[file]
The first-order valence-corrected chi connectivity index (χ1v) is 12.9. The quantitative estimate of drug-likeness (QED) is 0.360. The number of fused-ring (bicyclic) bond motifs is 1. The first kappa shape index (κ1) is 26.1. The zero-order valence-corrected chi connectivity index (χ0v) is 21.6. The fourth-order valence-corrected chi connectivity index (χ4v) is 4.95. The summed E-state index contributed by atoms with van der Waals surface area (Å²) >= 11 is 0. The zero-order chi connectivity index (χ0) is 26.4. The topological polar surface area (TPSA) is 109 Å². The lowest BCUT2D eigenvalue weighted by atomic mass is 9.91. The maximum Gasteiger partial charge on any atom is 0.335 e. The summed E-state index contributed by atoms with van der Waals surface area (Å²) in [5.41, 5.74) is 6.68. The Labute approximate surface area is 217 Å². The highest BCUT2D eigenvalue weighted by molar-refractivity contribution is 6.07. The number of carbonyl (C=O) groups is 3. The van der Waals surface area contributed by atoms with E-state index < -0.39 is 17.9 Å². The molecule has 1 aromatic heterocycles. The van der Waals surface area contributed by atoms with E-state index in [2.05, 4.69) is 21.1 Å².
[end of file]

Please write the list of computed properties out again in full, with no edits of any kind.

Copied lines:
The first-order valence-corrected chi connectivity index (χ1v) is 12.9. The quantitative estimate of drug-likeness (QED) is 0.360. The number of fused-ring (bicyclic) bond motifs is 1. The first kappa shape index (κ1) is 26.1. The zero-order valence-corrected chi connectivity index (χ0v) is 21.6. The fourth-order valence-corrected chi connectivity index (χ4v) is 4.95. The summed E-state index contributed by atoms with van der Waals surface area (Å²) >= 11 is 0. The zero-order chi connectivity index (χ0) is 26.4. The topological polar surface area (TPSA) is 109 Å². The lowest BCUT2D eigenvalue weighted by atomic mass is 9.91. The maximum Gasteiger partial charge on any atom is 0.335 e. The summed E-state index contributed by atoms with van der Waals surface area (Å²) in [5.41, 5.74) is 6.68. The Labute approximate surface area is 217 Å². The highest BCUT2D eigenvalue weighted by molar-refractivity contribution is 6.07. The number of carbonyl (C=O) groups is 3. The van der Waals surface area contributed by atoms with E-state index < -0.39 is 17.9 Å². The molecule has 1 aromatic heterocycles. The van der Waals surface area contributed by atoms with E-state index in [2.05, 4.69) is 21.1 Å².